“Earth Live” re-airs this weekend.
Image via Scott Gries/National Geographic.
On July 9, National Geographic aired one of its most spectacular wildlife films ever produced, “Earth Live.” Hosted by Jane Lynch and Phil Keoghan, the two-hour global TV event took viewers across six continents in two hours to showcase the best of the animal kingdom in real-time. Some of the world’s greatest cinematographers captured a number of wildlife firsts, including an aerial view of a gigantic humpback whale in Alaska and a group of long-tailed macaques demonstrating tool use.
In celebration of this Saturday night’s encore presentation of “Earth Live,” GOOD is sharing some of the most unforgettable clips from the wildlife spectacular.
On a remote Thai island, a group of long-tailed macaques demonstrated tool use. These intelligent monkeys pry oysters and other shellfish off the rocks, and then use rocks to crack them open for the food inside.
[youtube https://www.youtube.com/watch?v=YK45fEhuLSA&feature=youtu.be expand=1]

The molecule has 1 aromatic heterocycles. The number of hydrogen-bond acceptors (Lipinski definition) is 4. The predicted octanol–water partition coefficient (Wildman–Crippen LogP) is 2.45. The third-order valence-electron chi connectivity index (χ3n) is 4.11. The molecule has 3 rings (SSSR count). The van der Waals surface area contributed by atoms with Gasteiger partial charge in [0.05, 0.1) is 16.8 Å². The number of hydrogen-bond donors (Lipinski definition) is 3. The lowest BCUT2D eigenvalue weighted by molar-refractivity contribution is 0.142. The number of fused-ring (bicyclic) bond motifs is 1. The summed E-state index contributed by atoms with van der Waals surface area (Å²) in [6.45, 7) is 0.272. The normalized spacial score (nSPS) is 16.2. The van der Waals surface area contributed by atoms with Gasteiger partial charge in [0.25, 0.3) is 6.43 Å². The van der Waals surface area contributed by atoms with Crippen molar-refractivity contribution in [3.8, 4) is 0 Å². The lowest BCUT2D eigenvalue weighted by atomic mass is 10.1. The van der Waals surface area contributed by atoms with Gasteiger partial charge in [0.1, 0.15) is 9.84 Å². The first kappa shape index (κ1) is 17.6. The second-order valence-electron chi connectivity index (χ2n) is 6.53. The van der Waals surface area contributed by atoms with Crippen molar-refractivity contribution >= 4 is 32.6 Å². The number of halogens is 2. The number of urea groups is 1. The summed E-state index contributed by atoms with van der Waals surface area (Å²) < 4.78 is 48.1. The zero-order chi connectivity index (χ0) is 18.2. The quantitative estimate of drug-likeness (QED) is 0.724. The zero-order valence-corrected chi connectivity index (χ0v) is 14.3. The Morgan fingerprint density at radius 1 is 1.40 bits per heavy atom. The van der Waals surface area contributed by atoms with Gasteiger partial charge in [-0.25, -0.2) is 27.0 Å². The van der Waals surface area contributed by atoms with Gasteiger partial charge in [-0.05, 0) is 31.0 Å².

In Frederick Sound, Alaska, a specifically designed drone called the “snot-bot” captured DNA from a humpback whale in a live television first.
In Kenya’s Masai Mara, wildlife cinematographer Sophie Darlington filmed a lioness feeding her cubs in the middle of the night using new low-light Canon ME20 camera technology that uses the moonlight to capture footage in full color.
[youtube https://www.youtube.com/watch?v=I10Q3Mr4FCM&feature=youtu.be expand=1]
Nat Geo will replay “Earth Live” Saturday, July 15, at 9 p.m. ET and 11 p.m. ET, and Sunday, July 16, at 9 a.m. ET. You can also watch it on Nat Geo’s website with a cable subscription.